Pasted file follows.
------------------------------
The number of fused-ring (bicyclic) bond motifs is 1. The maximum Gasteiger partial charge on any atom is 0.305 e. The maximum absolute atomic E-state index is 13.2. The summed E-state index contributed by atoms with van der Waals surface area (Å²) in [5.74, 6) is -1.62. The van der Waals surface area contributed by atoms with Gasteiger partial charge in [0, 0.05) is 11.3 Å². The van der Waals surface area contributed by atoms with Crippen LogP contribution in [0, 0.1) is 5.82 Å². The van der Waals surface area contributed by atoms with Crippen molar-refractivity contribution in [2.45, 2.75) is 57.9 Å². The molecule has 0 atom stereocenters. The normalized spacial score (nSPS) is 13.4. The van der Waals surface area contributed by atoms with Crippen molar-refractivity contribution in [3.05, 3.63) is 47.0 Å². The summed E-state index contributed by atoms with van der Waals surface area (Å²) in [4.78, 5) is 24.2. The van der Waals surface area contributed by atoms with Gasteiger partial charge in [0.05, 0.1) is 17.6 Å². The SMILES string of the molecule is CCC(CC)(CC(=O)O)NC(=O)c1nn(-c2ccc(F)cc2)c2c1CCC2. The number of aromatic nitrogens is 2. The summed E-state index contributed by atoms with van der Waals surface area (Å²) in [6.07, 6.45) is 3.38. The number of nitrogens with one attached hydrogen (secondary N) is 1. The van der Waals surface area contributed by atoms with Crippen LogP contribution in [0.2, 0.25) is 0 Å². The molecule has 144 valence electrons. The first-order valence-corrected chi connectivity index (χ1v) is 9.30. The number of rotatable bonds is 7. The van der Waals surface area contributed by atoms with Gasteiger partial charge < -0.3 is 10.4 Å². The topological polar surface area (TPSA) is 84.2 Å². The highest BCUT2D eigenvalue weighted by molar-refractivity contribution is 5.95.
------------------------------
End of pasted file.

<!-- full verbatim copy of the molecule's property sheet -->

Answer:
The number of fused-ring (bicyclic) bond motifs is 1. The maximum Gasteiger partial charge on any atom is 0.305 e. The maximum absolute atomic E-state index is 13.2. The summed E-state index contributed by atoms with van der Waals surface area (Å²) in [5.74, 6) is -1.62. The van der Waals surface area contributed by atoms with Gasteiger partial charge in [0, 0.05) is 11.3 Å². The van der Waals surface area contributed by atoms with Crippen LogP contribution in [0, 0.1) is 5.82 Å². The van der Waals surface area contributed by atoms with Crippen molar-refractivity contribution in [2.45, 2.75) is 57.9 Å². The molecule has 0 atom stereocenters. The normalized spacial score (nSPS) is 13.4. The van der Waals surface area contributed by atoms with Crippen molar-refractivity contribution in [3.05, 3.63) is 47.0 Å². The summed E-state index contributed by atoms with van der Waals surface area (Å²) in [4.78, 5) is 24.2. The van der Waals surface area contributed by atoms with Gasteiger partial charge in [0.05, 0.1) is 17.6 Å². The SMILES string of the molecule is CCC(CC)(CC(=O)O)NC(=O)c1nn(-c2ccc(F)cc2)c2c1CCC2. The number of aromatic nitrogens is 2. The summed E-state index contributed by atoms with van der Waals surface area (Å²) in [6.07, 6.45) is 3.38. The number of nitrogens with one attached hydrogen (secondary N) is 1. The van der Waals surface area contributed by atoms with Crippen LogP contribution in [0.2, 0.25) is 0 Å². The molecule has 144 valence electrons. The first-order valence-corrected chi connectivity index (χ1v) is 9.30. The number of rotatable bonds is 7. The van der Waals surface area contributed by atoms with Gasteiger partial charge < -0.3 is 10.4 Å². The topological polar surface area (TPSA) is 84.2 Å². The highest BCUT2D eigenvalue weighted by molar-refractivity contribution is 5.95.